Interview: Letty Wilson

Today we’re joined by Letty Wilson.  Letty is an amazingly talented artist from Scotland.  She’s a semi-professional comics artist, writer, and illustrator and wow, her work is incredibly eye-catching.  Browsing through her portfolio, one can’t help but be impressed with her creativity and talent.  My thanks to her for taking the time to participate in this interview.



Please, tell us about your art.

Well I always seem to have a bunch of projects going on at any one time, but at the minute I’ve just finished the first issue of Meteor, which has been my baby for the past year! It’s a big, melodramatic superhero comic with swearing and violence and laser-robots and I’m so excited and so nervous about how it’ll be received, partly because it’s the first really big project that’s been just me (writing, drawing, slaving for hours over copy-editing), and partly because it’s also going to be my first go at making something with an openly asexual protagonist. I also just finished the second issue of Cosmic, which is written by the awesome Erin Keepers. That’s a sci-fi adventure about a girl who is part alien, part human, created when an alien creature crash-landed on earth, and how she tries to find her way in the world and figure out who she is. There are also a few other collaborative projects I’m working on, most of them with Panels, the comics team I’m lucky enough to be a part of. We met whilst studying comics at Dundee University and have sort of grown from there. It’s so fantastic to have a close group of other creative people to work with, even if I complain about being overworked a lot!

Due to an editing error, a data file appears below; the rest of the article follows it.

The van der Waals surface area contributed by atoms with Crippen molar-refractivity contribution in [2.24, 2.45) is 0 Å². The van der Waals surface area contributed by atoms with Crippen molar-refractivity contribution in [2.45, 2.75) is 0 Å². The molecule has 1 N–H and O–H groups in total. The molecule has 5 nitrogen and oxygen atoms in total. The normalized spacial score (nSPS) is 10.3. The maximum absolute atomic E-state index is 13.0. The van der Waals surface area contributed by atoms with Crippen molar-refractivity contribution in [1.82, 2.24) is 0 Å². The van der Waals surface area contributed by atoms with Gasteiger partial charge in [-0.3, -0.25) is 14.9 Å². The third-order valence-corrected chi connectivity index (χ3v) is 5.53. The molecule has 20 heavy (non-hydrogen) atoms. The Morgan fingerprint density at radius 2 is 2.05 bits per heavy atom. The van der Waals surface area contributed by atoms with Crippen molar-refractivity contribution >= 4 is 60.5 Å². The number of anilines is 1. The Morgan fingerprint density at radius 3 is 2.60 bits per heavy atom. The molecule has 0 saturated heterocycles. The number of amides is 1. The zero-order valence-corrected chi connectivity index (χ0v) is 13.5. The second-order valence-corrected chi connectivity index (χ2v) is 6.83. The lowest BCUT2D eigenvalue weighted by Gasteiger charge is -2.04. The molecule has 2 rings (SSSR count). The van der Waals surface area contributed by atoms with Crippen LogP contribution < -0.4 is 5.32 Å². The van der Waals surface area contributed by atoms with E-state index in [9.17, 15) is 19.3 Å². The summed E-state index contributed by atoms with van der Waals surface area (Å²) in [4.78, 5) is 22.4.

What inspires you?

I’ve always been really interested in science – particularly zoology and botany, so a lot of inspiration comes from stuff like new scientist articles and zoological art – though I love fantasy and surreal elements, I often try and draw that from the weird and amazing things that are really happening in the world. That said I’ve been in love with the escapism provided by fantasy and magical realism since I as a kid. At the moment I’m reading China Mieville’s Perdido Street station and Ali Smith’s How to be Both, and for comics, Nonplayer by Nate Simpson and Noelle Stevenson’s Runaways, watching/ listening to Bojack Horseman, Steven Universe and Welcome to Nightvale, and replaying Dragon Age 2. I guess I have a pretty short attention span!